QCS Managing Editor
Last week, I got involved with two stories that involved local histories and memories. Since I’ve only lived in Quay County for just over five years, I have to admit that I could only indirectly share in the feelings such memories evoke.
When I recall good times with my own family in our various homes, I often feel a longing for those times to return. It’s the family that I identify with more than the place, because my growing up occurred in several locations. My father wasn’t a military careerist, although he began and ended his medical practice as a full-time military officer, but he followed opportunities. Those opportunities took the family to California, Michigan, South Dakota, Montana and West Virginia, before I moved away and started my own move-around career.
After vicariously experiencing the sense of place that dwells within the down-to-earth folks who grew up in Quay County, however, I have to admit to some envy of their geographic identity.
My boyhood memories focus on Missoula, nestled in a mountain valley in Montana. Some powerful memories are rooted there: Family skiing trips, hunting, fishing and wandering the gulleys and fields near our home. I can’t leave out a serious leg fracture and a bout with frostbite in my recollections of this place, where I lived from third grade through my junior year in high school.
We left when I was 16, ready to enter my senior year of high school, and settled in West Virginia. It stands to reason I would remember Missoula as the home I always longed for, but that’s not the case.
I think I feel stronger roots in West Virginia, where I really grew up, than in Montana, where I was a kid. I never picked up West Virginia’s distinctive twang, but the years I spent there were formative in more significant ways than my Montana boyhood. I adjusted to a new high school, went to college, then careened through my first professional year and a half in the news business. Still, however, West Virginia does not give me that feeling of going home.
From West Virginia, I moved myself to Hammond, Ind. It was there I learned of life on my own, how to and how not to advance a news career, and where I met and married my wife of now 30-some years. Those years are vivid, but I still can’t claim Northwest Indiana or nearby Chicago as home.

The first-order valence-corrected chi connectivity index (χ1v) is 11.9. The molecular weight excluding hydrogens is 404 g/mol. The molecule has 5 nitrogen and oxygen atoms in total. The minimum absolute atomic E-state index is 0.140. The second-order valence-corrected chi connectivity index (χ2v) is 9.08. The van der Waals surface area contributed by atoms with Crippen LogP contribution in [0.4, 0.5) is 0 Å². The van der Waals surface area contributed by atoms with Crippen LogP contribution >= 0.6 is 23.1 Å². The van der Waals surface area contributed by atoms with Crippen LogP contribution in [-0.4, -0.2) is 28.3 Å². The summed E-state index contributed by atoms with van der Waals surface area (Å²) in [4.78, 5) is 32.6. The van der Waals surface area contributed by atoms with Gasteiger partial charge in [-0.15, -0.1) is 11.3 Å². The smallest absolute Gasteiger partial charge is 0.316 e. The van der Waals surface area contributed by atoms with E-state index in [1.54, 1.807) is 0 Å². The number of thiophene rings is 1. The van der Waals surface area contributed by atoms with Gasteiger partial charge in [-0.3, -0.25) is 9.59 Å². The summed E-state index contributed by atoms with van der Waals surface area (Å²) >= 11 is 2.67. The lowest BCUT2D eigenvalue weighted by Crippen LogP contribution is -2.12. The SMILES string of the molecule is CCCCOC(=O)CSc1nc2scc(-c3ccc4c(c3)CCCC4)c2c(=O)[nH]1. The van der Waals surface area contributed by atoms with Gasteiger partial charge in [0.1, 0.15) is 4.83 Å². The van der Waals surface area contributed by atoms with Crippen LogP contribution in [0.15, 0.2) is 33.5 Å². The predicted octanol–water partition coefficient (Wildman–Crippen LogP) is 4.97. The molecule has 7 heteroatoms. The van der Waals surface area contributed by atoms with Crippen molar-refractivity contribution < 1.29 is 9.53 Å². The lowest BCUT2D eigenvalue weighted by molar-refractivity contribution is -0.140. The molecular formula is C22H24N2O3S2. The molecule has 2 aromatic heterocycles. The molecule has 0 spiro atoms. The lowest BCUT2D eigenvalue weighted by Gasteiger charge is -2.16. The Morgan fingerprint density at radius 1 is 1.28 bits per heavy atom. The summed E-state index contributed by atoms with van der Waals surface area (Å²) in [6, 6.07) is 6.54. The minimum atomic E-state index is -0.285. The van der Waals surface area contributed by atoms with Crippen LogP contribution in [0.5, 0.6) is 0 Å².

After that came California, urban California, and I have to ask even life-long urban Californians—does it ever feel like home? Even the small town we lived in during our first months there, Banning, became a suburb before we left the state. We then moved deeper into the suburbs of Los Angeles and stayed there for the better part of 30 years.
I spent most of those years working anonymously in a corporate headquarters, not rocking boats. Then I’d commute through a crowded sea of identical suburbs to my home in another rubber-stamp suburb 35 miles away. We had two children who both moved away from California upon reaching adulthood with no regrets that I’ve ever seen.
Now, I ask myself, “Where is home?” With my parents gone and four brothers scattered over the eastern U.S., there seems to be no real answer. When my folks were around, visiting them wherever they were felt like going home.
It seems, then, that the answer to “Where is home?” now lies in my wife and me. It’s up to us to make where we live feel like home for our grown offspring and our grandchild. We can do that in Tucumcari.
Quay County and Tucumcari have changed so little in the past 20 to 30, even 40 years that nostalgia buffs consider them to be living history. That might account for that attachment that has drawn several generations back to these rural communities.
When you go back, it’s the same as it was. That may be the best reason a place “feels like home to me,” the tagline to the state’s current tourism ad campaign. Home should be a place where important things don’t change—you feel welcome, they remember what you like, and you can feel comfortable just sitting with people you know, talking over the TV, and laughing about things that leave strangers scratching their heads.
For life-long Quay County residents, that’s just about anywhere they go in town. Everybody knows everybody else. Everyone is family. I think that’s what a home place is supposed to be.
Steve Hansen is the managing editor at the Quay County Sun. He can be reached at shansen@ qcsunonline.com